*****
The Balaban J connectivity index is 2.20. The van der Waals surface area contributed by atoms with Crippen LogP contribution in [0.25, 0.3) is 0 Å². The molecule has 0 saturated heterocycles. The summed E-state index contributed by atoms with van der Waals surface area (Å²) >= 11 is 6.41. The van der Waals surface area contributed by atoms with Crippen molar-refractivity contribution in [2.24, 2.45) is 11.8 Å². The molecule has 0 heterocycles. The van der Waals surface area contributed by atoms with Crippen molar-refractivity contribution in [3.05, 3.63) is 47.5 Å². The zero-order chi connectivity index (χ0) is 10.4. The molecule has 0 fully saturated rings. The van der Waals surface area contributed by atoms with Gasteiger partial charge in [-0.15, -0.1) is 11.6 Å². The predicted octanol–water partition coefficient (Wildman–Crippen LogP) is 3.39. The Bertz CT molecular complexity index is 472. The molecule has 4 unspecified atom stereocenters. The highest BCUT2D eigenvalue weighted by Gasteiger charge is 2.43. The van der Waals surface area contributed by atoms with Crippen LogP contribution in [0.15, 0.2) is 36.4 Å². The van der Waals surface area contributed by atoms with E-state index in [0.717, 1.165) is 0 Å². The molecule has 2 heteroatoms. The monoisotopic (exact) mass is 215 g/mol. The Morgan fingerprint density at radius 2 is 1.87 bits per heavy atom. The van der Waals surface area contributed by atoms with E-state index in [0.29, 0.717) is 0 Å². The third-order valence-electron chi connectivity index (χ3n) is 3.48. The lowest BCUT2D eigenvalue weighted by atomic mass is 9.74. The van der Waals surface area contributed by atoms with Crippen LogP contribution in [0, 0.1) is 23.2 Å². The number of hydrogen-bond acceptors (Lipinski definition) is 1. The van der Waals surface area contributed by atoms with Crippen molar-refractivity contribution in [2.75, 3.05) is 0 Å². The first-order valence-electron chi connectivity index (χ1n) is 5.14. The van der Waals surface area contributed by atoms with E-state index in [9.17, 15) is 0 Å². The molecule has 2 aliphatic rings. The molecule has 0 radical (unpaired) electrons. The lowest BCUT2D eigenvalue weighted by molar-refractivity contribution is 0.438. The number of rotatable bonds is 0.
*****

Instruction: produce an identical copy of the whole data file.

The Balaban J connectivity index is 2.20. The van der Waals surface area contributed by atoms with Crippen LogP contribution in [0.25, 0.3) is 0 Å². The molecule has 0 saturated heterocycles. The summed E-state index contributed by atoms with van der Waals surface area (Å²) >= 11 is 6.41. The van der Waals surface area contributed by atoms with Crippen molar-refractivity contribution in [2.24, 2.45) is 11.8 Å². The molecule has 0 heterocycles. The van der Waals surface area contributed by atoms with Crippen molar-refractivity contribution in [3.05, 3.63) is 47.5 Å². The zero-order chi connectivity index (χ0) is 10.4. The molecule has 0 fully saturated rings. The van der Waals surface area contributed by atoms with Gasteiger partial charge in [-0.15, -0.1) is 11.6 Å². The predicted octanol–water partition coefficient (Wildman–Crippen LogP) is 3.39. The Bertz CT molecular complexity index is 472. The molecule has 4 unspecified atom stereocenters. The highest BCUT2D eigenvalue weighted by Gasteiger charge is 2.43. The van der Waals surface area contributed by atoms with Crippen LogP contribution in [0.15, 0.2) is 36.4 Å². The van der Waals surface area contributed by atoms with E-state index in [0.717, 1.165) is 0 Å². The molecule has 2 heteroatoms. The monoisotopic (exact) mass is 215 g/mol. The Morgan fingerprint density at radius 2 is 1.87 bits per heavy atom. The van der Waals surface area contributed by atoms with E-state index in [0.29, 0.717) is 0 Å². The third-order valence-electron chi connectivity index (χ3n) is 3.48. The lowest BCUT2D eigenvalue weighted by atomic mass is 9.74. The van der Waals surface area contributed by atoms with Crippen LogP contribution in [0, 0.1) is 23.2 Å². The number of hydrogen-bond acceptors (Lipinski definition) is 1. The van der Waals surface area contributed by atoms with Crippen molar-refractivity contribution in [2.75, 3.05) is 0 Å². The first-order valence-electron chi connectivity index (χ1n) is 5.14. The van der Waals surface area contributed by atoms with E-state index in [9.17, 15) is 0 Å². The molecule has 2 aliphatic rings. The molecule has 0 radical (unpaired) electrons. The lowest BCUT2D eigenvalue weighted by molar-refractivity contribution is 0.438. The number of rotatable bonds is 0.